Enhancing Security Through Network Topology


Background.  This web page will focus on the presentation of some network topologies that improve security.  Secure topologies are designed using firewalls.  Firewalls perform two very basic functions blocking some traffic and permitting some traffic.  Firewalls can be configured to emphasize one or the other to varying extents.

Probably, the simplest firewall configuration is represented in the following diagram.



It is important to notice in this sort of design, the firewall can very easily become a bottleneck if it has insufficient throughput capacity or reliability.

Even some people configure this sort of system at home with just a server, a couple printers and a couple computers.  It can be very important to make sure that people from the outside cannot gain undesired access to your resources.

A more sophisticated, yet quite common configuration is represented in the following diagram.



The three main portions to this firewall system as outlined in Teare are
  1. An isolation LAN that is a buffer between the corporate internetwork and the outside world.
  2. A inside router that acts as an inside packet filter between the corporate network and the isolation LAN.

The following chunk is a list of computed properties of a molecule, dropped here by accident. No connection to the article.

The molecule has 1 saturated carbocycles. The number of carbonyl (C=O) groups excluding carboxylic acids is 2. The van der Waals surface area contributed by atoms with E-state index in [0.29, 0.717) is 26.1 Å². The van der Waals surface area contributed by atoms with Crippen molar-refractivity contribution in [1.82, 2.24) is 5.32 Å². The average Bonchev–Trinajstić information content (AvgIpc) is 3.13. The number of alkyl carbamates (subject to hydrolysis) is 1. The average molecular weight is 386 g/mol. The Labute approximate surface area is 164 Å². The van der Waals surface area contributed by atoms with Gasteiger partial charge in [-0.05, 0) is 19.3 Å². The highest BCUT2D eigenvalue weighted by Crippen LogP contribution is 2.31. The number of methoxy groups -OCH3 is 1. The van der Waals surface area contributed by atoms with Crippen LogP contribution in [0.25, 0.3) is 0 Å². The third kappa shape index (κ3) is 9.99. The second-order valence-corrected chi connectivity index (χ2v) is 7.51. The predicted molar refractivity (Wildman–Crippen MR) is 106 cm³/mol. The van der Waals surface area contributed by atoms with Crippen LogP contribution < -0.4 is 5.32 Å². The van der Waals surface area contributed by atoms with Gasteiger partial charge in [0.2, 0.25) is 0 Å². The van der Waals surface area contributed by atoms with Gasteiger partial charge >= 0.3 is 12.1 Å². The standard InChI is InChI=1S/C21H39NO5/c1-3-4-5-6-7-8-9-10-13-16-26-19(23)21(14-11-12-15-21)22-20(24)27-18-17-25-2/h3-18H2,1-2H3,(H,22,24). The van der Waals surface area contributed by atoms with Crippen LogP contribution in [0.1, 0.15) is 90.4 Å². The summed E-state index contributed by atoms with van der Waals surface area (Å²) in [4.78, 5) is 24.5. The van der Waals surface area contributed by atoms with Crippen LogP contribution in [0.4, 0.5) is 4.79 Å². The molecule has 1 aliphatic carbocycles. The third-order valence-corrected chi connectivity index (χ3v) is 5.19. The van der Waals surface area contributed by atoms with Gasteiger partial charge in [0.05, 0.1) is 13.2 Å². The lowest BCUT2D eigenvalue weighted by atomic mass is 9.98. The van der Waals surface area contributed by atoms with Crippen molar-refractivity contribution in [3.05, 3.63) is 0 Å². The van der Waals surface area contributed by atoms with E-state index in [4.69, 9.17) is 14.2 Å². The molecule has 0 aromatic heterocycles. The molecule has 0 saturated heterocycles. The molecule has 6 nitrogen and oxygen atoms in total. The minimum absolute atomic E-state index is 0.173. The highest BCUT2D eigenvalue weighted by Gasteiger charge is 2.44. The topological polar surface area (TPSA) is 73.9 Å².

3. An outside router that acts an outside packet filter between the isolation LAN and the outside internetwork.

Some example services that may be provided to the outside world that are located on the bastion hosts in the isolation LAN follow.

  • Anonymous FTP server
  • Web server
  • Domain Name Service
  • Telnet
  • Specialized security software such as TACACS - Terminal Access Controller Access Control System

The isolation LAN has a unique network number that differs from the corporate network number.  Only the isolation LAN is visible to the outside world and advertises its services only to the isolation LAN.

The following lists some rules for the three part firewall system.

  • The inside packet filter should only allow inbound TCP packets from established session originating from inside the corporate network.
  • The outside packet filter should allow inbound TCP packets from established TCP sessions.
  • The outside packet filter should also allow packets sent to specific TCP or UDP ports going to specific bastion hosts with specific verification.
  • One should make sure to block traffic from firewall routers and hosts to the internal network.
    • A hacker might gain access to a firewall router or bastion host and use this as the jumping off point to get in to the corporate network.
  • Keep bastion hosts and firewall routers simple.  They should run as few programs as possible.

Particular firms make particular routers with enhanced properties for security such as CISCO PIX Firewalls.